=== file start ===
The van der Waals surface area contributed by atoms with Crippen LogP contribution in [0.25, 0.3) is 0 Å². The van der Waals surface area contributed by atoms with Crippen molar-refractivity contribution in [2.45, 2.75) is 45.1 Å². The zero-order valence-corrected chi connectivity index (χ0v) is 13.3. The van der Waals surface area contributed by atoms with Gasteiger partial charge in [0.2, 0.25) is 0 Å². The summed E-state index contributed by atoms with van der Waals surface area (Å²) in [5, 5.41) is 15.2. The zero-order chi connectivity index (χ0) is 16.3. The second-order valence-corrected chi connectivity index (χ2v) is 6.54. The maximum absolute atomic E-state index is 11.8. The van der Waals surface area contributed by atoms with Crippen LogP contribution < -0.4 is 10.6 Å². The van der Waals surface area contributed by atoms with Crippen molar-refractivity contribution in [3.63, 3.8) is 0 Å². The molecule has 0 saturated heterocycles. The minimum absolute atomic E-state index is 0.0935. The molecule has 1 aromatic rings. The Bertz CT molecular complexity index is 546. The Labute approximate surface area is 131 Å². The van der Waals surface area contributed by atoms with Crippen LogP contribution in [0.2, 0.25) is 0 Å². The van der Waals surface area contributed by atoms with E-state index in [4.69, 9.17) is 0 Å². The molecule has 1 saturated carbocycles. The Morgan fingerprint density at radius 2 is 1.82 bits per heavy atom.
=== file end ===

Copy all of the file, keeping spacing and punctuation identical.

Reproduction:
The van der Waals surface area contributed by atoms with Crippen LogP contribution in [0.25, 0.3) is 0 Å². The van der Waals surface area contributed by atoms with Crippen molar-refractivity contribution in [2.45, 2.75) is 45.1 Å². The zero-order valence-corrected chi connectivity index (χ0v) is 13.3. The van der Waals surface area contributed by atoms with Gasteiger partial charge in [0.2, 0.25) is 0 Å². The summed E-state index contributed by atoms with van der Waals surface area (Å²) in [5, 5.41) is 15.2. The zero-order chi connectivity index (χ0) is 16.3. The second-order valence-corrected chi connectivity index (χ2v) is 6.54. The maximum absolute atomic E-state index is 11.8. The van der Waals surface area contributed by atoms with Crippen LogP contribution < -0.4 is 10.6 Å². The van der Waals surface area contributed by atoms with Crippen molar-refractivity contribution in [3.63, 3.8) is 0 Å². The molecule has 0 saturated heterocycles. The minimum absolute atomic E-state index is 0.0935. The molecule has 1 aromatic rings. The Bertz CT molecular complexity index is 546. The Labute approximate surface area is 131 Å². The van der Waals surface area contributed by atoms with Crippen LogP contribution in [0.2, 0.25) is 0 Å². The van der Waals surface area contributed by atoms with E-state index in [4.69, 9.17) is 0 Å². The molecule has 1 saturated carbocycles. The Morgan fingerprint density at radius 2 is 1.82 bits per heavy atom.